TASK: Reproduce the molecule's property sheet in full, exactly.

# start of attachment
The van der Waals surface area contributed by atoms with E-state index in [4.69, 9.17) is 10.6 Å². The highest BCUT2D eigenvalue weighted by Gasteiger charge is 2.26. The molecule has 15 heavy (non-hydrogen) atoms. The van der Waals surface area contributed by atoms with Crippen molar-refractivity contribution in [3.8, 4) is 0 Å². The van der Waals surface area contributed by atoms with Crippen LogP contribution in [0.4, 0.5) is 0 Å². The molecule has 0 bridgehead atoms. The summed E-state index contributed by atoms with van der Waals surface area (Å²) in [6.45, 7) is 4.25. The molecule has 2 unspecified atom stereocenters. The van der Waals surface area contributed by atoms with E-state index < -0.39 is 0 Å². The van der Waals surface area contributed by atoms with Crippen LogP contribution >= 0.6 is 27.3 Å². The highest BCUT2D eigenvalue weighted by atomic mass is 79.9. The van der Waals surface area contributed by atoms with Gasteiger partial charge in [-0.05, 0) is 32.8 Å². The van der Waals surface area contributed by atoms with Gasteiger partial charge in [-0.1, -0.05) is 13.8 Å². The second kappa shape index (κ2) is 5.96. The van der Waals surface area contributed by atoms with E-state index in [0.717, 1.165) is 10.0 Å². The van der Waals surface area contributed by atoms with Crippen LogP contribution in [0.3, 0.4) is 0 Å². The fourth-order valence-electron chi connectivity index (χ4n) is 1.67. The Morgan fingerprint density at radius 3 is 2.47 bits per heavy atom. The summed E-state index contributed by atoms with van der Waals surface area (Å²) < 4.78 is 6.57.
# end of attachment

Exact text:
The van der Waals surface area contributed by atoms with E-state index in [4.69, 9.17) is 10.6 Å². The highest BCUT2D eigenvalue weighted by Gasteiger charge is 2.26. The molecule has 15 heavy (non-hydrogen) atoms. The van der Waals surface area contributed by atoms with Crippen molar-refractivity contribution in [3.8, 4) is 0 Å². The van der Waals surface area contributed by atoms with Crippen LogP contribution in [0.4, 0.5) is 0 Å². The molecule has 0 bridgehead atoms. The summed E-state index contributed by atoms with van der Waals surface area (Å²) in [6.45, 7) is 4.25. The molecule has 2 unspecified atom stereocenters. The van der Waals surface area contributed by atoms with E-state index < -0.39 is 0 Å². The van der Waals surface area contributed by atoms with Crippen LogP contribution >= 0.6 is 27.3 Å². The highest BCUT2D eigenvalue weighted by atomic mass is 79.9. The van der Waals surface area contributed by atoms with Gasteiger partial charge in [-0.05, 0) is 32.8 Å². The van der Waals surface area contributed by atoms with Gasteiger partial charge in [-0.1, -0.05) is 13.8 Å². The second kappa shape index (κ2) is 5.96. The van der Waals surface area contributed by atoms with E-state index in [0.717, 1.165) is 10.0 Å². The van der Waals surface area contributed by atoms with Crippen LogP contribution in [0.3, 0.4) is 0 Å². The fourth-order valence-electron chi connectivity index (χ4n) is 1.67. The Morgan fingerprint density at radius 3 is 2.47 bits per heavy atom. The summed E-state index contributed by atoms with van der Waals surface area (Å²) < 4.78 is 6.57.